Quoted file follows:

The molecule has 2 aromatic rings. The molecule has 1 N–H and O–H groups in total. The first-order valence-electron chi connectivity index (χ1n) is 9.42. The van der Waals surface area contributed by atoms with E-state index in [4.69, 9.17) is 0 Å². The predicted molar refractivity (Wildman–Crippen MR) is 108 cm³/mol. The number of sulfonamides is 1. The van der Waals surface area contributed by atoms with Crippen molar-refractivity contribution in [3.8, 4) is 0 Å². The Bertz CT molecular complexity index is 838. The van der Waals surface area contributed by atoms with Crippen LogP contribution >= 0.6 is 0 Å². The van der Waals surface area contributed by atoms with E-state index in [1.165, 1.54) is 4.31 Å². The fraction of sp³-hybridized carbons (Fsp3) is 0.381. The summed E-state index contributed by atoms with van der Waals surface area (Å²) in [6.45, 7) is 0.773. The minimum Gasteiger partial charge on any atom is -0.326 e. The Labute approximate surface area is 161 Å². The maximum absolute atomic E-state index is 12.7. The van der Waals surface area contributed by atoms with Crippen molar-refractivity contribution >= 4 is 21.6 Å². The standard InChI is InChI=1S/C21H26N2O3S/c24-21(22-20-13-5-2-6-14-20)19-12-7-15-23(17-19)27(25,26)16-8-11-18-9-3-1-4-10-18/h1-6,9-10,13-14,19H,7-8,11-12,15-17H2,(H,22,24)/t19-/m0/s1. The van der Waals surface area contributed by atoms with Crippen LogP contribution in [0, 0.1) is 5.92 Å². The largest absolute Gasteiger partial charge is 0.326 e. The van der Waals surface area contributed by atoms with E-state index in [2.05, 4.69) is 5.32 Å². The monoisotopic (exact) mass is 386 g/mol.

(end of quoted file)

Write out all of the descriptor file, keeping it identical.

The molecule has 2 aromatic rings. The molecule has 1 N–H and O–H groups in total. The first-order valence-electron chi connectivity index (χ1n) is 9.42. The van der Waals surface area contributed by atoms with E-state index in [4.69, 9.17) is 0 Å². The predicted molar refractivity (Wildman–Crippen MR) is 108 cm³/mol. The number of sulfonamides is 1. The van der Waals surface area contributed by atoms with Crippen molar-refractivity contribution in [3.8, 4) is 0 Å². The Bertz CT molecular complexity index is 838. The van der Waals surface area contributed by atoms with Crippen LogP contribution >= 0.6 is 0 Å². The van der Waals surface area contributed by atoms with E-state index in [1.165, 1.54) is 4.31 Å². The fraction of sp³-hybridized carbons (Fsp3) is 0.381. The summed E-state index contributed by atoms with van der Waals surface area (Å²) in [6.45, 7) is 0.773. The minimum Gasteiger partial charge on any atom is -0.326 e. The Labute approximate surface area is 161 Å². The maximum absolute atomic E-state index is 12.7. The van der Waals surface area contributed by atoms with Crippen molar-refractivity contribution >= 4 is 21.6 Å². The standard InChI is InChI=1S/C21H26N2O3S/c24-21(22-20-13-5-2-6-14-20)19-12-7-15-23(17-19)27(25,26)16-8-11-18-9-3-1-4-10-18/h1-6,9-10,13-14,19H,7-8,11-12,15-17H2,(H,22,24)/t19-/m0/s1. The van der Waals surface area contributed by atoms with Crippen LogP contribution in [0, 0.1) is 5.92 Å². The largest absolute Gasteiger partial charge is 0.326 e. The van der Waals surface area contributed by atoms with E-state index in [2.05, 4.69) is 5.32 Å². The monoisotopic (exact) mass is 386 g/mol.